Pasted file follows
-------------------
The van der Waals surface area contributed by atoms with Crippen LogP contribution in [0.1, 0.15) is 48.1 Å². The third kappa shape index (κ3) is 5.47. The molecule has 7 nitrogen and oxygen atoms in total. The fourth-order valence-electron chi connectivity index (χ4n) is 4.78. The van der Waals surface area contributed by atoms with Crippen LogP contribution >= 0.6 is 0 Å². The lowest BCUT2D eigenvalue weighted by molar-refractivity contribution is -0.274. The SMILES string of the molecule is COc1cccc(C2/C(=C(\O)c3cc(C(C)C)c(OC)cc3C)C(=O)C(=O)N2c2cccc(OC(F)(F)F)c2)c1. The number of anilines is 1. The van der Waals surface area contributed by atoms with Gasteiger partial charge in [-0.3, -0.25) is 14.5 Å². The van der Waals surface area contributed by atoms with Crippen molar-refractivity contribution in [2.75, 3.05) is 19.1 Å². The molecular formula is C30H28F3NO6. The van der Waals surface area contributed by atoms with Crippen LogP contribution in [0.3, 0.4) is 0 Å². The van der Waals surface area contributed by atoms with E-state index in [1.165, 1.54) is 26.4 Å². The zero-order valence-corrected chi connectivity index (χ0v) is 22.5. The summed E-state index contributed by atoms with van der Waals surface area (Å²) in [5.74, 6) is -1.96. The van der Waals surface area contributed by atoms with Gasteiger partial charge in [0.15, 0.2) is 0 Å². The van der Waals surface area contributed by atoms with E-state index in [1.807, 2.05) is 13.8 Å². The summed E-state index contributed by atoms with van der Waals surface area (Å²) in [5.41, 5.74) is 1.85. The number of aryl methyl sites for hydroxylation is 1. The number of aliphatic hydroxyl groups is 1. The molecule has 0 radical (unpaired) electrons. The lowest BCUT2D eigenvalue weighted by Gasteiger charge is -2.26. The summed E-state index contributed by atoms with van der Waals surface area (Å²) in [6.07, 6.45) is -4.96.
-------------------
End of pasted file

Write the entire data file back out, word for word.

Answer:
The van der Waals surface area contributed by atoms with Crippen LogP contribution in [0.1, 0.15) is 48.1 Å². The third kappa shape index (κ3) is 5.47. The molecule has 7 nitrogen and oxygen atoms in total. The fourth-order valence-electron chi connectivity index (χ4n) is 4.78. The van der Waals surface area contributed by atoms with Crippen LogP contribution >= 0.6 is 0 Å². The lowest BCUT2D eigenvalue weighted by molar-refractivity contribution is -0.274. The SMILES string of the molecule is COc1cccc(C2/C(=C(\O)c3cc(C(C)C)c(OC)cc3C)C(=O)C(=O)N2c2cccc(OC(F)(F)F)c2)c1. The number of anilines is 1. The van der Waals surface area contributed by atoms with Gasteiger partial charge in [-0.3, -0.25) is 14.5 Å². The van der Waals surface area contributed by atoms with Crippen molar-refractivity contribution in [2.75, 3.05) is 19.1 Å². The molecular formula is C30H28F3NO6. The van der Waals surface area contributed by atoms with Crippen LogP contribution in [0.3, 0.4) is 0 Å². The van der Waals surface area contributed by atoms with E-state index in [1.165, 1.54) is 26.4 Å². The zero-order valence-corrected chi connectivity index (χ0v) is 22.5. The summed E-state index contributed by atoms with van der Waals surface area (Å²) in [5.74, 6) is -1.96. The van der Waals surface area contributed by atoms with Gasteiger partial charge in [0.15, 0.2) is 0 Å². The van der Waals surface area contributed by atoms with E-state index in [1.807, 2.05) is 13.8 Å². The summed E-state index contributed by atoms with van der Waals surface area (Å²) in [5.41, 5.74) is 1.85. The number of aryl methyl sites for hydroxylation is 1. The number of aliphatic hydroxyl groups is 1. The molecule has 0 radical (unpaired) electrons. The lowest BCUT2D eigenvalue weighted by Gasteiger charge is -2.26. The summed E-state index contributed by atoms with van der Waals surface area (Å²) in [6.07, 6.45) is -4.96.